Crowdsourcing your Day

TaskRabbit is a two-sided crowdsourced marketplace model that connects TaskPosters, people who need help completing tasks to Taskers, people who are willing to complete the tasks.

How it Works:

  1. TaskPoster posts a job and is able to view 3 contractors that meet their needs
  2. Taskers are able to accept or cancel the job
  3. The payment is processed by TaskRabbit when the Tasker completes the job

Evolution of Business

As the company grew, they had to make some changes to the service in order to better manage the crowd and make sure both sides of Screen Shot 2015-11-01 at 3.57.22 PM
the marketplace were properly incentivized. There were three major shifts the company made.

First, they removed the auction-based task system originally put in place and instituted a direct hire model. Taskers felt the auction-based system was encouraging TaskPosters to offer lower wages and that in order to ‘win’ a job they had to accept lower wages than
they normally would. As a result of this dissatisfaction, TaskRabbit started to notice reduced crowd participation on the Tasker side through lower bid rates. The company was smart to make this change to keep the Taskers properly motivated since crowd participation is key to the success of a crowdsourced marketplace.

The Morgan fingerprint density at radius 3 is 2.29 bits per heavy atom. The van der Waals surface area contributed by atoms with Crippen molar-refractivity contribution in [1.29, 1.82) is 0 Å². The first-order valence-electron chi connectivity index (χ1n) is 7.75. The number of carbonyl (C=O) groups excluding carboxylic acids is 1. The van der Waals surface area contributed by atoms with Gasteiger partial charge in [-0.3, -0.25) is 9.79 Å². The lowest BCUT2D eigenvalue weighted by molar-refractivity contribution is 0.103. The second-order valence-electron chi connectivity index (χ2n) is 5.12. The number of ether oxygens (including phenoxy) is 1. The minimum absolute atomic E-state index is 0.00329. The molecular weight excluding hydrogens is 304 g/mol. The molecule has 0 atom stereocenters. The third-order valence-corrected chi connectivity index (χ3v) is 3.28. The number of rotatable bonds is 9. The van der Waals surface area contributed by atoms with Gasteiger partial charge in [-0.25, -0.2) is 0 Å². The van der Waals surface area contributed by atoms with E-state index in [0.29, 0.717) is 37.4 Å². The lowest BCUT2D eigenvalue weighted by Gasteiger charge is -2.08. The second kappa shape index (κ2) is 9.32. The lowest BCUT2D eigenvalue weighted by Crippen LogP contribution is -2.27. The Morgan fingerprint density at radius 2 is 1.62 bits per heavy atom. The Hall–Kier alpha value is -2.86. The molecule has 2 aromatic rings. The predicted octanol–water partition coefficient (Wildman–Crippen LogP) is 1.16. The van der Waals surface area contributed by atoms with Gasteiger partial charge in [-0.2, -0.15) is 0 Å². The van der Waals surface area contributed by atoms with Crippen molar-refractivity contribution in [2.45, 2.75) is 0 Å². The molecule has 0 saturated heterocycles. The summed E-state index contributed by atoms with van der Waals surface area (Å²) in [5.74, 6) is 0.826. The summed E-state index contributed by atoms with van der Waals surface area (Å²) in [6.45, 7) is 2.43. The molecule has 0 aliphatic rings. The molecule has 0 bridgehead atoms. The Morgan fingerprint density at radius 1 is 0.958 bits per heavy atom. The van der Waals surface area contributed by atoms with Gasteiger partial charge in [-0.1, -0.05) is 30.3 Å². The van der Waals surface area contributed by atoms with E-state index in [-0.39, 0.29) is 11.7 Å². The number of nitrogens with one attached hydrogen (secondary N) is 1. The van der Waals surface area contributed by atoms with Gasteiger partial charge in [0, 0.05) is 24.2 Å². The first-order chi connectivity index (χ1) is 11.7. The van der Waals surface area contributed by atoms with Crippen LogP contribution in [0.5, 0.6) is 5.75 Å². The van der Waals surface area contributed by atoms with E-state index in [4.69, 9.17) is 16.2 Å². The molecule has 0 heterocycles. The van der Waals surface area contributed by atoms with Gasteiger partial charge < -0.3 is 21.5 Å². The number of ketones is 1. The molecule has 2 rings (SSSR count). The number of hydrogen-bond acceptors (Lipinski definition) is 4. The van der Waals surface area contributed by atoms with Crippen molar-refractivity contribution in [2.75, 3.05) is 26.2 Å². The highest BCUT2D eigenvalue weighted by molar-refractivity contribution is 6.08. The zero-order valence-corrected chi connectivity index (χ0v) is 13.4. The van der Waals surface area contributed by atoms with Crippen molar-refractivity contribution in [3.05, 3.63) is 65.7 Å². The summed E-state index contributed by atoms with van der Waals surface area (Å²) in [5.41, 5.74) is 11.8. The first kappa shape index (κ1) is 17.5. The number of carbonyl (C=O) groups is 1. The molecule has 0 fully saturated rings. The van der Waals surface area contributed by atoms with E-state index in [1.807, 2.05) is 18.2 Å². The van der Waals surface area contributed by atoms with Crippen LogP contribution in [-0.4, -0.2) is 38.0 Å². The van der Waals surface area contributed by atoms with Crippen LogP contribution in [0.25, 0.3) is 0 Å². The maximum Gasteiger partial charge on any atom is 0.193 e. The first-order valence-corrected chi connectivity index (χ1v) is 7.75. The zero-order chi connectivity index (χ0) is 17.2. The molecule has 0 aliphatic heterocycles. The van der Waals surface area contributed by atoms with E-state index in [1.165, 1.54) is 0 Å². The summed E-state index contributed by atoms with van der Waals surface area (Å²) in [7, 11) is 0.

TaskRabbit also increased the accountability of the Taskers in order to better manage the quality of the experience. Taskers were required to respond within 30 minutes to job
assignments, update their availability information and even wear TaskRabbit uniforms. These measures taken helped to ensure a higher quality experience for the TaskPosters which in turn incentivizes them to use the service again or recommend it to friends.

Finally, TaskRabbit switched from a task rate to an hourly rate system. TaskPosters were miscalculating the amount of time the task would take to complete and therefore Taskers were investing more time than expected for a pre-agreed rate. The hourly rate allowed for more flexibility if tasks took longer and was more aligned with the way Taskers were comfortable being paid.

Value Creation

TaskPosters are provided with an easy solution to finding Taskers that have been vetted. The safety checks performed by TaskRabbit create a level of trust for its users. Additionally, every task is insured, which further increases this trust.

Taskers are able to make quick, easy money on their own schedule. They can select jobs that they want to do
with the flexibility to do them when they want at the price they want.

Value Capture

TaskRabbit gets a 30% commissions on each transaction between the TaskPoster and the TaskRabbit. Additionally, they charge a 5%